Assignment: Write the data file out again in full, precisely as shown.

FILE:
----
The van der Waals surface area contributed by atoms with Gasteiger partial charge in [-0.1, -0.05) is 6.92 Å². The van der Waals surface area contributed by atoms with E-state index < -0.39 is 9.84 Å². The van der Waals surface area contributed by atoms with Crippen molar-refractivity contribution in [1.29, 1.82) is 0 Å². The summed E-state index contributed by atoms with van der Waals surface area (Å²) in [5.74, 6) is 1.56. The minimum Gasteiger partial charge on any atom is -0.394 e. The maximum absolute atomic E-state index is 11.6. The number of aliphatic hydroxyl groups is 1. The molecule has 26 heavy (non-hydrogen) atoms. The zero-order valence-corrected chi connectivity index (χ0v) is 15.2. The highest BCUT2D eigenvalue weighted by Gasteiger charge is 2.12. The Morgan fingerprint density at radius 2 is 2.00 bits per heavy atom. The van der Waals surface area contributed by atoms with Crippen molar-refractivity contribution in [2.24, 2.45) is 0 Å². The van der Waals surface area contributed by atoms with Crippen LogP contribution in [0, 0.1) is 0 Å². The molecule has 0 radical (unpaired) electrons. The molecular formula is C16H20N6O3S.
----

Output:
The van der Waals surface area contributed by atoms with Gasteiger partial charge in [-0.1, -0.05) is 6.92 Å². The van der Waals surface area contributed by atoms with E-state index < -0.39 is 9.84 Å². The van der Waals surface area contributed by atoms with Crippen molar-refractivity contribution in [1.29, 1.82) is 0 Å². The summed E-state index contributed by atoms with van der Waals surface area (Å²) in [5.74, 6) is 1.56. The minimum Gasteiger partial charge on any atom is -0.394 e. The maximum absolute atomic E-state index is 11.6. The number of aliphatic hydroxyl groups is 1. The molecule has 26 heavy (non-hydrogen) atoms. The zero-order valence-corrected chi connectivity index (χ0v) is 15.2. The highest BCUT2D eigenvalue weighted by Gasteiger charge is 2.12. The Morgan fingerprint density at radius 2 is 2.00 bits per heavy atom. The van der Waals surface area contributed by atoms with Crippen molar-refractivity contribution in [2.24, 2.45) is 0 Å². The van der Waals surface area contributed by atoms with Crippen LogP contribution in [0, 0.1) is 0 Å². The molecule has 0 radical (unpaired) electrons. The molecular formula is C16H20N6O3S.